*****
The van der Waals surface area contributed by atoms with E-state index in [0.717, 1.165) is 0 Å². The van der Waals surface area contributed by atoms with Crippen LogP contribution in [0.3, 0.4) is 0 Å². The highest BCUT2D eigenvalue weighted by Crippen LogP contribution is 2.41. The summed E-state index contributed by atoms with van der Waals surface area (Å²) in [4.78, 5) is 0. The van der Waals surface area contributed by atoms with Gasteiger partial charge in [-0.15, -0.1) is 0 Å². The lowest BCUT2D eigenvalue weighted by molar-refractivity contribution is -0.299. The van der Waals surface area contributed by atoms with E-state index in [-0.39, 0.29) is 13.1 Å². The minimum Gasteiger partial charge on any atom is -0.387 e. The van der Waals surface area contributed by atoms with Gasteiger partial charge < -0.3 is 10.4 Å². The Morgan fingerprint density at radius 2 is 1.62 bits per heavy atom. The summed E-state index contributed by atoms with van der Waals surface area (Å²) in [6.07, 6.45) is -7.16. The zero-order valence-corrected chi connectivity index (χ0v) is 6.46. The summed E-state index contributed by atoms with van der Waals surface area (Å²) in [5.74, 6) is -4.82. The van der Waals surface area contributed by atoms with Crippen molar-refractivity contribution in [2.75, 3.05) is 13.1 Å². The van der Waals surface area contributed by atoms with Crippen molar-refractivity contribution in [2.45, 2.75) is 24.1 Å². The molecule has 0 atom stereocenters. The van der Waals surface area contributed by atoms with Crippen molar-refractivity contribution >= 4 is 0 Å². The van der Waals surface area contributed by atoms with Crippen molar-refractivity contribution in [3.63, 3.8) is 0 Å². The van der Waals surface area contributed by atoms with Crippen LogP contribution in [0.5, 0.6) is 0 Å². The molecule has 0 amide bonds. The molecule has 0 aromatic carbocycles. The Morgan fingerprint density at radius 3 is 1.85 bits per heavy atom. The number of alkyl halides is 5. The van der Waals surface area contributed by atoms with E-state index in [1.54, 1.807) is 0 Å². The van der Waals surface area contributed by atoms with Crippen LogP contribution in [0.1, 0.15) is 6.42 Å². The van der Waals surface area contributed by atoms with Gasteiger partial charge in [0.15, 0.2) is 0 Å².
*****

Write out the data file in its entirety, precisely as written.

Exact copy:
The van der Waals surface area contributed by atoms with E-state index in [0.717, 1.165) is 0 Å². The van der Waals surface area contributed by atoms with Crippen LogP contribution in [0.3, 0.4) is 0 Å². The highest BCUT2D eigenvalue weighted by Crippen LogP contribution is 2.41. The summed E-state index contributed by atoms with van der Waals surface area (Å²) in [4.78, 5) is 0. The van der Waals surface area contributed by atoms with Gasteiger partial charge in [-0.15, -0.1) is 0 Å². The lowest BCUT2D eigenvalue weighted by molar-refractivity contribution is -0.299. The van der Waals surface area contributed by atoms with E-state index in [-0.39, 0.29) is 13.1 Å². The minimum Gasteiger partial charge on any atom is -0.387 e. The van der Waals surface area contributed by atoms with Gasteiger partial charge < -0.3 is 10.4 Å². The Morgan fingerprint density at radius 2 is 1.62 bits per heavy atom. The summed E-state index contributed by atoms with van der Waals surface area (Å²) in [6.07, 6.45) is -7.16. The zero-order valence-corrected chi connectivity index (χ0v) is 6.46. The summed E-state index contributed by atoms with van der Waals surface area (Å²) in [5.74, 6) is -4.82. The van der Waals surface area contributed by atoms with Crippen molar-refractivity contribution in [2.75, 3.05) is 13.1 Å². The van der Waals surface area contributed by atoms with Crippen molar-refractivity contribution in [2.45, 2.75) is 24.1 Å². The molecule has 0 atom stereocenters. The van der Waals surface area contributed by atoms with Crippen molar-refractivity contribution >= 4 is 0 Å². The van der Waals surface area contributed by atoms with Crippen molar-refractivity contribution in [3.63, 3.8) is 0 Å². The van der Waals surface area contributed by atoms with Crippen LogP contribution in [0.5, 0.6) is 0 Å². The molecule has 0 amide bonds. The molecule has 0 aromatic carbocycles. The Morgan fingerprint density at radius 3 is 1.85 bits per heavy atom. The number of alkyl halides is 5. The van der Waals surface area contributed by atoms with E-state index in [1.54, 1.807) is 0 Å². The van der Waals surface area contributed by atoms with Crippen LogP contribution in [0.1, 0.15) is 6.42 Å². The van der Waals surface area contributed by atoms with Gasteiger partial charge in [0.15, 0.2) is 0 Å².